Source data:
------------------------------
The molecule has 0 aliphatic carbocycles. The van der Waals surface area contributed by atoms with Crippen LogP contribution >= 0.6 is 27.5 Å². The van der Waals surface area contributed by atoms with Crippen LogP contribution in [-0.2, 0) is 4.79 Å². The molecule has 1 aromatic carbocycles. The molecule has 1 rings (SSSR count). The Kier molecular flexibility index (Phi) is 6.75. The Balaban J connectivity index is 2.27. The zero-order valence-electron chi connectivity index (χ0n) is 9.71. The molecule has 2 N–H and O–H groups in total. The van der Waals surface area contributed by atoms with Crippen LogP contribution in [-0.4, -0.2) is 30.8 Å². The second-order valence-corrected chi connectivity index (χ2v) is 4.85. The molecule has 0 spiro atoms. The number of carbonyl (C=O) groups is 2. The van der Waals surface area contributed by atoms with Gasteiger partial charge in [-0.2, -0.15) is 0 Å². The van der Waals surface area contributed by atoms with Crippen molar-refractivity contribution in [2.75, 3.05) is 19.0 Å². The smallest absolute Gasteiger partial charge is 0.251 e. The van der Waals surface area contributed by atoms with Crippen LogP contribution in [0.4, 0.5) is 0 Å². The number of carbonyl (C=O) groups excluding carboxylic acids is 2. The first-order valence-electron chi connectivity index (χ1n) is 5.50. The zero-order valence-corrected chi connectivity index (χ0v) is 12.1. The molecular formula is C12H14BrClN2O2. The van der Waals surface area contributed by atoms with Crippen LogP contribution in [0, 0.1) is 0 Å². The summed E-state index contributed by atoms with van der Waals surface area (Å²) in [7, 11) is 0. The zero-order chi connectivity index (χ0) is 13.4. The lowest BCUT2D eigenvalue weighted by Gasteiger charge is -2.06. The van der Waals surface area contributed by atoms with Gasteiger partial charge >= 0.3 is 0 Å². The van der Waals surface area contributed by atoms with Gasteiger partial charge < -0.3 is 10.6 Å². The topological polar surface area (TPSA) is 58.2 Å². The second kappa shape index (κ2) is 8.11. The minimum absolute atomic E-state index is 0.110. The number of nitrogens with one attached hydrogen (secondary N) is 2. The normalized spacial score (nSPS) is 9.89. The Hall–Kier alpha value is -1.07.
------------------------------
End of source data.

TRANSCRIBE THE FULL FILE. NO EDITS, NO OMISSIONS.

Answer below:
The molecule has 0 aliphatic carbocycles. The van der Waals surface area contributed by atoms with Crippen LogP contribution >= 0.6 is 27.5 Å². The van der Waals surface area contributed by atoms with Crippen LogP contribution in [-0.2, 0) is 4.79 Å². The molecule has 1 aromatic carbocycles. The molecule has 1 rings (SSSR count). The Kier molecular flexibility index (Phi) is 6.75. The Balaban J connectivity index is 2.27. The zero-order valence-electron chi connectivity index (χ0n) is 9.71. The molecule has 2 N–H and O–H groups in total. The van der Waals surface area contributed by atoms with Crippen LogP contribution in [-0.4, -0.2) is 30.8 Å². The second-order valence-corrected chi connectivity index (χ2v) is 4.85. The molecule has 0 spiro atoms. The number of carbonyl (C=O) groups is 2. The van der Waals surface area contributed by atoms with Gasteiger partial charge in [-0.2, -0.15) is 0 Å². The van der Waals surface area contributed by atoms with Crippen molar-refractivity contribution in [2.75, 3.05) is 19.0 Å². The smallest absolute Gasteiger partial charge is 0.251 e. The van der Waals surface area contributed by atoms with Crippen LogP contribution in [0.4, 0.5) is 0 Å². The number of carbonyl (C=O) groups excluding carboxylic acids is 2. The first-order valence-electron chi connectivity index (χ1n) is 5.50. The zero-order valence-corrected chi connectivity index (χ0v) is 12.1. The molecular formula is C12H14BrClN2O2. The van der Waals surface area contributed by atoms with Crippen LogP contribution in [0, 0.1) is 0 Å². The summed E-state index contributed by atoms with van der Waals surface area (Å²) in [7, 11) is 0. The zero-order chi connectivity index (χ0) is 13.4. The lowest BCUT2D eigenvalue weighted by Gasteiger charge is -2.06. The van der Waals surface area contributed by atoms with Gasteiger partial charge >= 0.3 is 0 Å². The van der Waals surface area contributed by atoms with Gasteiger partial charge < -0.3 is 10.6 Å². The topological polar surface area (TPSA) is 58.2 Å². The second kappa shape index (κ2) is 8.11. The minimum absolute atomic E-state index is 0.110. The number of nitrogens with one attached hydrogen (secondary N) is 2. The normalized spacial score (nSPS) is 9.89. The Hall–Kier alpha value is -1.07.